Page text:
It was hard to take a positive stance on concussion avoidance in Orange County Schools on Oct. 23, but Emily Gaddy tried her best to.
Gaddy, the athletic trainer at Orange High School, presented for OCS’ annual concussion and head injury report. She works with the junior varsity and varsity football teams at Orange High School, which had that had two concussions at their Oct. 12 and 13 games.
Senior running back Marvante Beasley was rushed onto an ambulance after a helmet-to-helmet injury; he was out of the hospital by Oct. 14 and cleared to play for the following week.
The same cannot be said for Thys Oldenburg, a 14-year-old who remains in a medically-induced coma head. Oldenburg took a hit to the head Oct. 12 at a football junior varsity game.
Since the accident, there has been a GoFundMe page for his medical expenses that has raised over $24,000. People have held dinners, made prayer blankets and left messages of support all over the fundraiser page.
Oldenburg was not mentioned by name at the board meeting; neither was Beasley. But they weighed on everyone's mind as Orange County School Board Chairperson Steve Halkiotis addressed Gaddy before the report.
"And I think I can say on behalf of the entire board, thank you for what you do. And what you do, day in and day out, tirelessly,” Halkiotis said.
Gaddy’s presentation outlined a study Orange High School is participating in with the UNC Matthew Gfeller Sport-Related Traumatic Brain Injury Research Center. The center is named after a high school football player who died as the result of a helmet-to-helmet collision in his first varsity football game.
The center is working with four local high schools, including Orange High and Cedar Ridge High School in OCS, by installing sensors (with parent permission) in the team’s football helmets.The helmet data helps the center identify “at-risk” students for concussions.
There are three risk factors that are considered before a player is recommended for intervention: a large number of high-magnitude hits, which are defined as the head moving at 60 Gs (gravity) or more; having 20 percent or more of hits occur on the top of the head, which means that players are improperly lowering their heads during collisions; and sustaining a concussion during play.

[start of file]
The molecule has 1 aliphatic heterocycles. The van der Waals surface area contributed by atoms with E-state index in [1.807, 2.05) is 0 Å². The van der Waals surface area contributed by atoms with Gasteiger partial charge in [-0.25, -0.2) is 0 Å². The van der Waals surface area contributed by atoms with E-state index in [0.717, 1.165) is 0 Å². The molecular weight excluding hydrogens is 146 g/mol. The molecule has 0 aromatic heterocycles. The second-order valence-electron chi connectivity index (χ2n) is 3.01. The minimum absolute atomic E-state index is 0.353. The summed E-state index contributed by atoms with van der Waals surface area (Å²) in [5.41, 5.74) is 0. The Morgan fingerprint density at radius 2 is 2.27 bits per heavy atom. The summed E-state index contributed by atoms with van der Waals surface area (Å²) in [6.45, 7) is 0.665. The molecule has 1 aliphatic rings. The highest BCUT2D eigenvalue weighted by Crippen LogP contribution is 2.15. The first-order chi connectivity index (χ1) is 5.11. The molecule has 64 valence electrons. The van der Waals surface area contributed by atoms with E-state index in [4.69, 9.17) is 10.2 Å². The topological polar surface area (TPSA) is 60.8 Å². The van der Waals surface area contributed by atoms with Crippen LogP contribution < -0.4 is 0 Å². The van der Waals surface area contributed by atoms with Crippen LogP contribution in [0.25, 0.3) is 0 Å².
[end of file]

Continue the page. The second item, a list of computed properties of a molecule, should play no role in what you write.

Once players have met one of these criteria, they are considered for intervention — a one-on-one training with former football players and coaches who will look over filmed games or practices with them and show them how to correct their behavior in collisions. One student reduced his impact force from 90 Gs to 11 Gs after intervention.
However, there’s a good chance that Thys, like many JV athletes, would not have had this opportunity. A crucial portion of intervention is watching film — something that’s “tricky” for non-varsity players, according to Gaddy, because UNC crews only come out to film varsity games.
“In terms of filming, and things like that, it's for varsity,” Gaddy said. “But if a JV player meets the requirements for intervention and we have the film where we can show them how to correct themselves, from filming practices and things like that, then they are (recommended for intervention).”
However, younger players may still receive guidance from coaches.
“We're developing relationships between our high school coaches and middle school coaches, so they're sharing information and making sure that the proper technique is taught,” District Athletic Director Bob Hill said.
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